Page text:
Editor's note: San Juan County officials are considering many options to reduce an anticipated $6 million budget deficit. The Daily Times is examining some of those options — including tax hikes and layoffs — and the anticipated impacts in a three-part series. This second installment looks at proposed tax increases.
FARMINGTON — A tax increase is one way San Juan County officials are considering to reduce a more than $6 million deficit in a program that helps uninsured county residents pay medical bills and reimburses providers for care delivered to the uninsured.
The county is examining the impacts of three new taxes. If county commissioners approved all of them, shoppers in the county and three cities would pay about 5 cents more for every $20 purchase. The three taxes would generate an estimated $9.5 million.
Under Senate Bill 268, which passed in the last legislative session, counties are required to pay one-twelfth of 1 percent of their gross receipts to a statewide fund known as the Safety Net Care Pool. That fund, similar to the county fund that now faces a deficit, helps the state's hospitals pay for uninsured health care.
San Juan County's payment to the fund is about $3 million, which is in addition to another approximately $3 million worth of obligations that account for the more than $6 million deficit.
Commissioners are considering cutting services, reducing county staff, raising taxes or a combination of those options to eliminate that deficit.
Nearly 100 people attended a commission meeting Tuesday evening, and only one of those who testified opposed a tax increase.
Commission Chairman Jack Fortner said the federal government is to blame for the county's situation. Federal efforts to end deceptive practices in qualifying for matching funds for local uninsured health care support programs have helped to create the situation, he said.
"I don't think we can ever put the blame on the governor or the legislature," he said.
But County Executive Officer Kim Carpenter and some legislators have blamed Gov. Susana Martinez, saying one of her line-item vetoes in the senate bill eliminated a necessary sunset clause, and now counties must pay in perpetuity.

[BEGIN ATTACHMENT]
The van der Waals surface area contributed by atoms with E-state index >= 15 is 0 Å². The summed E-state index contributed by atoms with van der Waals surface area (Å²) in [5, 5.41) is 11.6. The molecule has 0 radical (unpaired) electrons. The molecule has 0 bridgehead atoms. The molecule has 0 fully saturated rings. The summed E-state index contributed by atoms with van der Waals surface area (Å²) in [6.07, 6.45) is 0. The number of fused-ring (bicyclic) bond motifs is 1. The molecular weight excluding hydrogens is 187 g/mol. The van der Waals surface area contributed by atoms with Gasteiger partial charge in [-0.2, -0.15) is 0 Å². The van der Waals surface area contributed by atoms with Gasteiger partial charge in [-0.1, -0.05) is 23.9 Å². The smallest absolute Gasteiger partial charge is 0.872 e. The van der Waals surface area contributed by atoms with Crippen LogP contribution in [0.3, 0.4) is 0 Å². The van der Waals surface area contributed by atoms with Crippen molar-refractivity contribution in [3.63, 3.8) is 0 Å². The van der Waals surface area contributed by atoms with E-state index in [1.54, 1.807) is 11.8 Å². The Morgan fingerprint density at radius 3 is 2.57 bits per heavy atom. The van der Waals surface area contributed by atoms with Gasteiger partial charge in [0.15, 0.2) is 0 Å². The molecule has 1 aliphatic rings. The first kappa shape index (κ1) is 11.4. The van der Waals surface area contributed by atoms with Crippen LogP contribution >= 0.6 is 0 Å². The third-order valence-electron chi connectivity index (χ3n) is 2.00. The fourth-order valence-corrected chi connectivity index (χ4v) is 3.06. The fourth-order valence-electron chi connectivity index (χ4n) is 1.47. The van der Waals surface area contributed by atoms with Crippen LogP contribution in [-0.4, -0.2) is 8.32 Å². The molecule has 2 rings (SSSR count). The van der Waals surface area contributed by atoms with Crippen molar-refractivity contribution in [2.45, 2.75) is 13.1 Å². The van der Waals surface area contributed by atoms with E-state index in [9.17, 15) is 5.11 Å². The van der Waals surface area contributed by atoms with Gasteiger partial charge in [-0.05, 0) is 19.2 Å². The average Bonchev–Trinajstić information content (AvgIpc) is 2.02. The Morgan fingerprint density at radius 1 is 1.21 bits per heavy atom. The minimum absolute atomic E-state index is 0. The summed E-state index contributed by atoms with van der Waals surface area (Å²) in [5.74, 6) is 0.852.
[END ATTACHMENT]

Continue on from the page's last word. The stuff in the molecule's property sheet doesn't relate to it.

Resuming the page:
Martinez's spokesman Michael Lonergan has said that Martinez feels the safety net pool is a critical program and should be permanent.
"They're going to have to come to the rescue on this, either way," Carpenter said of the commissioners.
About $35 million worth of gross receipts taxes are collected annually in the county, and all except three affect businesses in and citizens of the county and three cities, according to county documents.
The county has state authorization to implement another roughly $64 million in gross receipts taxes through 13 different tax increments, according to county documents.
Carpenter said about 17 other New Mexico counties have a gross receipts tax rate that is roughly equivalent to or higher than San Juan County's, which is 6.375 percent.
Fortner has suggested commissioners adopt two gross receipts taxes, one for one-sixteenth of 1 percent and the other for one-eight of 1 percent. Both would be passed with sunset clauses, he has said, with the one-sixteenth tax expiring in two years and the one-eight expiring in three.
Before these taxes expire, he has said, other changes could be made to help the county's situation.
Martinez's line-item veto mandating counties pay into the safety net pool permanently could be removed. The state may reinstate "hold harmless payments" that had compensated counties and cites for a tax exemption lawmakers passed for food and medicine. And the economy could improve, he has said.
Initially, 75-year-old Joe Martinez said he opposed the proposed increases because taxes are high enough already.
"We've got to live accordingly," the Aztec resident said on Wednesday while sitting in an armchair in the Animas Valley Mall.
But when he heard alternatives to raising taxes could include cutting funding to the Alternative Sentencing Division or the Four Winds Recovery Center, he changed his mind. He'd rather see a tax increase, he said.
But paying more — even if it's pennies on the dollar — is hard for him, he said. He is on dialysis and said he cannot work, so his income is fixed.
"When that happens, buddy, what the hell you gonna do?" he said.
Correen Talley said 2.5 cents more on a $20 purchase would not be too bad. Considering the alternatives, a tax increase is preferable, she said.
"I'd rather pay a couple extra cents to keep things in the community than close some stuff down," the 24-year-old Farmington resident said.
Talley sat eating lunch in the food court with her friend, 22-year-old Airel Homer, also from Farmington. Homer agreed.
"What can you buy with a couple of cents?" she asked, pausing. "You can't buy anything."
Further down the mall, saleswoman Jennifer Murphy talked with Ken Raybon in front of the open hood of a red Hyundai Genesis.
They disagreed about taxes.
Raybon, a retired 64-year-old Farmington resident, said he can't see any way around a tax increase. And what bothers him is that the state passed the buck to the county, rather than raising taxes itself. Now the state is taking credit for not raising taxes, he said.
But Murphy, a 27-year-old single-mother of two children, said she already makes car payments, pays utilities, pays rent and pays insurance. And higher taxes — even a minimal amount more — would force her to fall back on government assistance, she said.
In an email she wrote to The Daily Times after the interview, Murphy said the government has enough money, adding, "Instead of a tax increase, the big wigs should have to take a pay cut to accommodate for the 'money that's needed.'"